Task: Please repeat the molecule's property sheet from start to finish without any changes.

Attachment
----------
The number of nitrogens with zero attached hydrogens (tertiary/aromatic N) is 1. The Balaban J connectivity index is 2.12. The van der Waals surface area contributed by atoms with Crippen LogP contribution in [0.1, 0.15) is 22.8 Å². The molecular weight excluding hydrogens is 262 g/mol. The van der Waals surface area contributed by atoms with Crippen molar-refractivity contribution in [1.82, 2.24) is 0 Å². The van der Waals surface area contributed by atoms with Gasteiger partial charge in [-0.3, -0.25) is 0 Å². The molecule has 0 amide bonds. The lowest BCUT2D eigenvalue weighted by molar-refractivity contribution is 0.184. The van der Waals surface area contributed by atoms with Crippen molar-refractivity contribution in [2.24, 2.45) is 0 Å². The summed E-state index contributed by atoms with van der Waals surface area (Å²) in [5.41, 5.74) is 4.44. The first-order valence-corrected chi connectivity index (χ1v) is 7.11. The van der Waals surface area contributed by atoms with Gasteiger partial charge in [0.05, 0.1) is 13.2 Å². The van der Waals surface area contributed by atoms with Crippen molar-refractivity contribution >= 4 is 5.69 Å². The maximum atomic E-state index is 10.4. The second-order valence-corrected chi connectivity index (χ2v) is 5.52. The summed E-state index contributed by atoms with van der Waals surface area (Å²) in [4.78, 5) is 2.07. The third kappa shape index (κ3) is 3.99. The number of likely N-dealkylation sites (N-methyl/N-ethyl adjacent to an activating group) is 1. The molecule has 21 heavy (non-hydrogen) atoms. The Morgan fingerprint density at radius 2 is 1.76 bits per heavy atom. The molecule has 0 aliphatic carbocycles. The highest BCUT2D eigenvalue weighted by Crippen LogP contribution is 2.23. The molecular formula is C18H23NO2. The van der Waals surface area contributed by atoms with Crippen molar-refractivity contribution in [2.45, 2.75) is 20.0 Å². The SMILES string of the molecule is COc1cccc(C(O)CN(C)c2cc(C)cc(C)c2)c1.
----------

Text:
The number of nitrogens with zero attached hydrogens (tertiary/aromatic N) is 1. The Balaban J connectivity index is 2.12. The van der Waals surface area contributed by atoms with Crippen LogP contribution in [0.1, 0.15) is 22.8 Å². The molecular weight excluding hydrogens is 262 g/mol. The van der Waals surface area contributed by atoms with Crippen molar-refractivity contribution in [1.82, 2.24) is 0 Å². The van der Waals surface area contributed by atoms with Gasteiger partial charge in [-0.3, -0.25) is 0 Å². The molecule has 0 amide bonds. The lowest BCUT2D eigenvalue weighted by molar-refractivity contribution is 0.184. The van der Waals surface area contributed by atoms with Crippen molar-refractivity contribution in [2.24, 2.45) is 0 Å². The summed E-state index contributed by atoms with van der Waals surface area (Å²) in [5.41, 5.74) is 4.44. The first-order valence-corrected chi connectivity index (χ1v) is 7.11. The van der Waals surface area contributed by atoms with Gasteiger partial charge in [0.05, 0.1) is 13.2 Å². The van der Waals surface area contributed by atoms with Crippen molar-refractivity contribution >= 4 is 5.69 Å². The maximum atomic E-state index is 10.4. The second-order valence-corrected chi connectivity index (χ2v) is 5.52. The summed E-state index contributed by atoms with van der Waals surface area (Å²) in [4.78, 5) is 2.07. The third kappa shape index (κ3) is 3.99. The number of likely N-dealkylation sites (N-methyl/N-ethyl adjacent to an activating group) is 1. The molecule has 21 heavy (non-hydrogen) atoms. The Morgan fingerprint density at radius 2 is 1.76 bits per heavy atom. The molecule has 0 aliphatic carbocycles. The highest BCUT2D eigenvalue weighted by Crippen LogP contribution is 2.23. The molecular formula is C18H23NO2. The van der Waals surface area contributed by atoms with Crippen molar-refractivity contribution in [2.45, 2.75) is 20.0 Å². The SMILES string of the molecule is COc1cccc(C(O)CN(C)c2cc(C)cc(C)c2)c1.